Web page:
Cervical intraepithelial neoplasia (CIN) is a premalignant condition of the cervix. The term CIN refers to squamous abnormalities. Cervical glandular neoplasia comprises adenocarcinoma in situ and adenocarcinoma. CIN can be low- or high-grade. Low-grade lesions have low rates of progression to carcinoma  . The terminology used to describe cervical lesions has varied over the years. Until recently it was based on the Bethesda system    with different names given to findings on cytology and biopsy. Thus, findings on cytologic examination were named SIL (squamous intraepithelial lesion) and biopsy findings were named CIN (cervical intraepithelial neoplasia) according to three different degrees of severity. In 2012, the LAST system (Lower Anogenital Squamous Terminology) used the same terminology to report cytologic and histologic findings  . The annual incidence of CIN in USA is 4% for CIN 1 and 5% for CIN stage    . The treatment is based on the results of the biopsy under colposcopic examination. These examinations may be excisional (cervical conization) or ablative. Excisional treatments have diagnostic and therapeutic targets and are usually reserved for high-grade lesions with histologic confirmation or in case of cytologic-histologic discrepancy. These are also used for low-risk lesions that persist for more than two years, and are large, or are located in the endocervical canal   . Despite these strict criteria, cone specimens without residual CIN have been documented. For this reason, several studies have attempted to elucidate the predictors of absence of cervical neoplasia in the cone specimen, as well as their clinical significance and incidence  -  .
An incidence from 13% to 18% of white cone has been estimated after a cone biopsy in the literature       . There are many variables that can predict absence of CIN in the cone specimen, though a low viral load (≤10 RLU) has the strongest association  . However, white cone does not imply the absence of recurrent/persistent disease during follow-up, and therefore postsurgical management must be the same as in other cone biopsies.
In this study, we analyzed which clinical, cytologic, histologic, colposcopic or virologic factors predicted white cone biopsy in case of previous high-grade biopsy. We also analyzed the impact of white cone biopsy in terms of persistence/recurrence of disease in daily practice.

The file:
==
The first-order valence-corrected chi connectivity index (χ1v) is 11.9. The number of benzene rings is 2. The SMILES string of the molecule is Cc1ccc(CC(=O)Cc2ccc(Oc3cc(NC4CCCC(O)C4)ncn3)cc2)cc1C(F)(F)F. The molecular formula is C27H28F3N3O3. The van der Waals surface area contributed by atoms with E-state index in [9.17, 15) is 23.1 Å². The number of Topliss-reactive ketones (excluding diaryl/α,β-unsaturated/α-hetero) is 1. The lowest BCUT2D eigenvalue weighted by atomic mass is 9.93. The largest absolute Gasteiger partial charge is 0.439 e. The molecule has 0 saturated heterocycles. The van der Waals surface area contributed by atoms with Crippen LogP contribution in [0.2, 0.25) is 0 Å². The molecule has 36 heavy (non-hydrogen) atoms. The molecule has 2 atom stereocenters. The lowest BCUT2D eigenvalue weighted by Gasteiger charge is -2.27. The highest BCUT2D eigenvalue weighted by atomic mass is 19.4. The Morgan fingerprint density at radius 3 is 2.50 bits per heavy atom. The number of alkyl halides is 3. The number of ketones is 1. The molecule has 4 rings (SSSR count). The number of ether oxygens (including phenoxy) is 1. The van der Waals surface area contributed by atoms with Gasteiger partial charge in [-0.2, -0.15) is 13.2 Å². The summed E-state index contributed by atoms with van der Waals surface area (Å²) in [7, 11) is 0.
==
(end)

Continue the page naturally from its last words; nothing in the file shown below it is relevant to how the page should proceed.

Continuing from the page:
2.1. Case Selection of Cone Biopsy
Five hundred and ten cone biopsies were carried out in the department of gynaecology and obstetrics of the Fundación Jimenez Diaz University Hospital. These procedures were performed from January 2012 to February 2016 by five different gynaecologists from the lower genital-tract pathology department, each having the same level of training. All patients were previously referred to the department due to abnormal cytology. HPV testing and colposcopy were subsequently performed with a guided biopsy if these tests were indicated or endocervical curettage if the transformation zone was not visible or was partially visible.
The study was designed as a retrospective case control analysis. The study group included patients with a negative histology in the conization specimen (n = 51) and CIN stage 2 - 3 on previous colposcopy-guided biopsy. We included two randomly selected controls for each case; therefore, 102 controls were selected. These controls also had a previous colposcopy-guided biopsy informed as CIN 2 - 3, and a high-grade cervical dysplasia confirmed the conization specimen.
The study was conducted according to the principles of the Declaration of Helsinki. Written informed consents were obtained from all patients before the cone biopsy.
According to the recommendations of the American Society for Colposcopy and Cervical Pathology  , criteria for cone biopsy of patients with HSIL/CIN 2 - 3 were: 1) a histological diagnosis of CIN 2 - 3 by colposcopy-guided biopsy or endocervical curettage; or 2) two Pap tests defined as HSIL separated by six months and excluding vaginal lesions on colposcopy.
2.2. Cytology, HPV Testing, Colposcopy, and Cone Biopsy
We collected data related to parity, age, months from diagnosis to surgery, previous cytology and HPV type, previous biopsy, colposcopy findings, smoking habit, immunosuppression, and condom and hormonal contraceptive use.